However, it cannot go unnoticed that “Bad luck’s been on her even since she was born” .

Ever since then, her difficulties, combined with her unfriendly temperament, have become a favourite topic of conversation in the local community…

The Women’s League, in particular, can’t stop discussing Mady’s life, with their enthusiastic gossiping over regular cups of tea making it all too-clear that traditional village life is full of secrets and rumours.

But then a trip to Bristow results in an unlikely relationship forming between Mady and a local Welshman and no one is quite sure what the future has in store for them…

And soon flooding and forest fires disrupt family harmony and despite everything, the idea of community has never felt so strong, or as necessary.

Empathy and grievance are combined as each family tells of their distressing events and before long, marriage, birth and death connect them together.

Upon Several Occasions is an emotional literary tale, full of lively characters and creates a portrait of a community bound together.

Elizabeth Berridge (December 1919 – December 2009) was a novelist and critic. Born in London, where she was partly educated here, she later moved to Geneva. Berridge won the Yorkshire Post Novel of the Year Award, in 1964 for Across The Common.

 

 

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For Remembrance: Soldier Poets who have Fallen in the War

by A. St. John Adcock

 

‘No Hymn of Hate is among them, no glorification of slaughter, no note of boastfulness or blatancy, but a deep love of country, a clear, rational sense of the tragedy and dire necessity of what must be done...’

 


Published in 1918, this book is a biographical collection of war poems written by soldiers who lost their lives serving their country on the Western Front during the Great War.

Written tenderly and with a surfeit of emotion, Arthur St. John Adcock, a skilled anthologist, takes Chaucer and Pope as evidence that English poets have always discussed warfare and conflict.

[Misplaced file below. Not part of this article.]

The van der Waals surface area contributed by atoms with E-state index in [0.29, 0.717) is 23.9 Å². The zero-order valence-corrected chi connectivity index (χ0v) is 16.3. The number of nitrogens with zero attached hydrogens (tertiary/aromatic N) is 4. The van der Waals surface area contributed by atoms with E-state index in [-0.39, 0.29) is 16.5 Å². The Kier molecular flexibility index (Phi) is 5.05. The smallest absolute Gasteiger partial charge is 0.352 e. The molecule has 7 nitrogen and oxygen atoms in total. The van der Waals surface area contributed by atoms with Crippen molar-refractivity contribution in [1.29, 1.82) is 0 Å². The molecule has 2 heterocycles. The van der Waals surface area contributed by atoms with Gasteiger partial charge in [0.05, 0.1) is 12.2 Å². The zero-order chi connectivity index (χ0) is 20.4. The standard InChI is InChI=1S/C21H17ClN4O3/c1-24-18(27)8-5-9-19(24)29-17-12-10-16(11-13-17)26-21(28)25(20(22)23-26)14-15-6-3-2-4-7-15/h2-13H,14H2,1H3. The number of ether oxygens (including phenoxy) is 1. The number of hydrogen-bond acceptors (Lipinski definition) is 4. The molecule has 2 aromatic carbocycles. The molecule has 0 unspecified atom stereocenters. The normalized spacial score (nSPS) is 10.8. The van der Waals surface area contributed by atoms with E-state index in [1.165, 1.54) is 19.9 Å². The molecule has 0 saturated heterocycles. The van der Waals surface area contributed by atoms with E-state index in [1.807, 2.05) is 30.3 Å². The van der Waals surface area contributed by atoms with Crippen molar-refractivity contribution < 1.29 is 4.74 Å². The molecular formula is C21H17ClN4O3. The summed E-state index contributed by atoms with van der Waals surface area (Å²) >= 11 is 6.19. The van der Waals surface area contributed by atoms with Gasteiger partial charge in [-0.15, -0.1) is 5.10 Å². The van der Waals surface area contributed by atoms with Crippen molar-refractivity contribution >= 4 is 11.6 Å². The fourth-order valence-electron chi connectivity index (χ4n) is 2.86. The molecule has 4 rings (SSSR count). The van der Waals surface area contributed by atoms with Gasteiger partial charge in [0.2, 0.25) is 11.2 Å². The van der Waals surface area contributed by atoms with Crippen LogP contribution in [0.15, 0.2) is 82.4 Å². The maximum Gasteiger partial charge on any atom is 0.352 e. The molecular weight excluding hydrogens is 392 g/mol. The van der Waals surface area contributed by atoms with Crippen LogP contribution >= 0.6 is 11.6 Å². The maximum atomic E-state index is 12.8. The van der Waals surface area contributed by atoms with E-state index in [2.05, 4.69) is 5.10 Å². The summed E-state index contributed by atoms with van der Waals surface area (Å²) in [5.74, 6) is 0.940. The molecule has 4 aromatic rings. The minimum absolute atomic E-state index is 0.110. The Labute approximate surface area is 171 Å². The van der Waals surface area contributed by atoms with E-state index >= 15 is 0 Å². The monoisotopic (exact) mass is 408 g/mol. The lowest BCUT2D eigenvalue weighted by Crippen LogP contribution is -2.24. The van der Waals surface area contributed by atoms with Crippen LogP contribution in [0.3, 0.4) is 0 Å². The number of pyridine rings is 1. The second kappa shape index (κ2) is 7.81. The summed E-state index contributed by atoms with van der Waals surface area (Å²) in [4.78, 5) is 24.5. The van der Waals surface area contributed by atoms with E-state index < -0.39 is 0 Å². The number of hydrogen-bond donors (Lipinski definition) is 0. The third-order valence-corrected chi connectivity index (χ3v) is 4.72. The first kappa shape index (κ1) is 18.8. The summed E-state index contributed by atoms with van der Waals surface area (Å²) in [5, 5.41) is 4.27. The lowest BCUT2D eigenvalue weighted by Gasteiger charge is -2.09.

Some of the soldiers who perished were scholarly, who had been to good public schools and the great universities to learn discipline and the arts, and combined them in their texts. Many others were less educated, and experimented for the first time, leaving behind raw emotion unencumbered by rhetorical flourishes.

Poets whose names have lasted the ages feature, such as Rupert Brooke, among forty or so men who wrote of various subjects while on the front. Sometimes they recalled happier times, while at others they documented the grim realities of war.

The natural world, the danger of weapons and the sense of honour and patriotism all come through in the verses quoted in the book, the lives of whose writers gives a context to already powerful text.

We have an anthology here from men who did not live to see their words inside it which, a hundred year after Armistice, remains a glorious tribute to the words of the fallen.

Arthur St. John Adcock (17 January 1864 – 9 June 1930), was a journalist, novelist and poet whose books included Songs of the War, Love in London and The Booklover’s London.

 

 

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Eden: A Novel

by Jeanne McWilliams Blasberg